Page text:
, Volume 12, Issue 3, pp 335-342

Effect of Surgically-Induced Weight Loss on Leukocyte Indicators of Chronic Inflammation in Morbid Obesity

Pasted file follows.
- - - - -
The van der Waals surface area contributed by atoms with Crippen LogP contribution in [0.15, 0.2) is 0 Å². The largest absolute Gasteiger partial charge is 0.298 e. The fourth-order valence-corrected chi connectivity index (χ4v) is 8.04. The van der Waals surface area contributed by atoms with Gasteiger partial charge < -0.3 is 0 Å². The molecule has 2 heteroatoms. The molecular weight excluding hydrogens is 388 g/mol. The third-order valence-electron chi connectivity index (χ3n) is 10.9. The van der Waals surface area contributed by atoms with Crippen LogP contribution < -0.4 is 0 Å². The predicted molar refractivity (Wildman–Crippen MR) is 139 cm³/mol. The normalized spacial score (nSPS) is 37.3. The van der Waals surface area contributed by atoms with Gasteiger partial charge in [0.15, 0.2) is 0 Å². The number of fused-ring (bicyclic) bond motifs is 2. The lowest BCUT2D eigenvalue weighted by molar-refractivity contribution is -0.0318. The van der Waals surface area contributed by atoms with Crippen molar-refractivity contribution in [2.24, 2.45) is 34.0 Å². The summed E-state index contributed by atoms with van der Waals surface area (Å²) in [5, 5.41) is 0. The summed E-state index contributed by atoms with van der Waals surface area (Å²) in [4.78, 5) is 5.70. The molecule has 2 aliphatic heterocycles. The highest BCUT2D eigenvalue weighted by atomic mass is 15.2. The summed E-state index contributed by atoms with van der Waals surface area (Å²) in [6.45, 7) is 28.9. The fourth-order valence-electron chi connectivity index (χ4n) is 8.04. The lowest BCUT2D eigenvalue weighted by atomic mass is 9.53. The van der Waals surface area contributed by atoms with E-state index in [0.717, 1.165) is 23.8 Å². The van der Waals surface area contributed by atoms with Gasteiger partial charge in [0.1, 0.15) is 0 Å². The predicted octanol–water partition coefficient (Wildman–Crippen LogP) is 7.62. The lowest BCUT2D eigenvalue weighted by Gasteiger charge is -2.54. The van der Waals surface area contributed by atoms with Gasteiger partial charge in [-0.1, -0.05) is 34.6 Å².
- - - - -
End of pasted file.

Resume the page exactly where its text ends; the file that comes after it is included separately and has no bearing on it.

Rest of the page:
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Background: Recent evidence suggests that morbid obesity is a chronic inflammatory condition that may be associated with immune dysfunction.To test this hypothesis, we investigated several leukocyte cell surface markers of chronic inflammation and followed their response to surgically-induced weight loss. Methods: 26 patients having Roux-en-Y gastric bypass (RYGBP) for morbid obesity (BMI>40) were compared to 10 normal controls (BMI<25). Relative monocyte and neutrophil frequencies and expression of the activation antigens CD11b (adhesion molecule), CD16 (Fc receptor), and CD62L (Lselectin), were evaluated by flow cytometry preoperatively and at 1, 3, 6 and 12 months after RYGBP. Cases served as their own controls but were also compared to non-obese controls. The results were statistically analyzed using Student's t-test and ANOVA for parametric values and Mann-Whitney along with Kruskal-Wallis ANOVA for nonparametric values Results: The control group had mean age 37 ± 7.6 with mean 23 ± 2.5 and no comorbidities. The mean age of the sample group was 40.36 ± 13.7 with mean BMI 52 ± 8.2. The neutrophil and monocyte relative frequencies of CD11b (monocytes and neutrophils), and CD16 (neutrophils only) were comparable to controls at baseline and did not change significantly with weight loss throughout the study period. However, a significant reduction of CD62L (Lselectin) expression was noted in monocytes and neutrophils at baseline (neutrophils 103 vs 240 gmf, p<0.001) (monocytes104 vs 246 gmf, P<0.001) when compared to normal controls. Levels of L-selectin normalized by 6 months in both monocytes and neutrophils, and by 12 months had become abnormally elevated in monocytes (monocytes 391 gmf, P=0.007); in neutrophils, there was an upward trend that did not reach significance.The expression of the LPS receptor CD14 in the study group was elevated significantly compared to controls at baseline (1129 vs 719 gmf, P=0.004); this marker appeared to return to normal by 3 months. Monocyte CD14+/CD16+ subset percentage were also elevated significantly at baseline (14.3% vs 5.25%, P <0.001), declined throughout the time period but was still significant at 1 year (8.8%, P<0.001). Eosinophil percentages were elevated at baseline (3.3% obese vs 1.8% controls, P=0.003) and remained so throughout the time period. Conclusion: Deficiencies in the immune system of morbidly obese individuals include elevated levels of eosinophils, monocyte CD14, and monocyte CD14+/CD16+ subsets, with depression of monocyte and neutrophil CD62L. These abnormal levels reverse rapidly with surgically-induced weight loss. RYGBP is not only a weight loss operation but also appears to be an immune restorative procedure.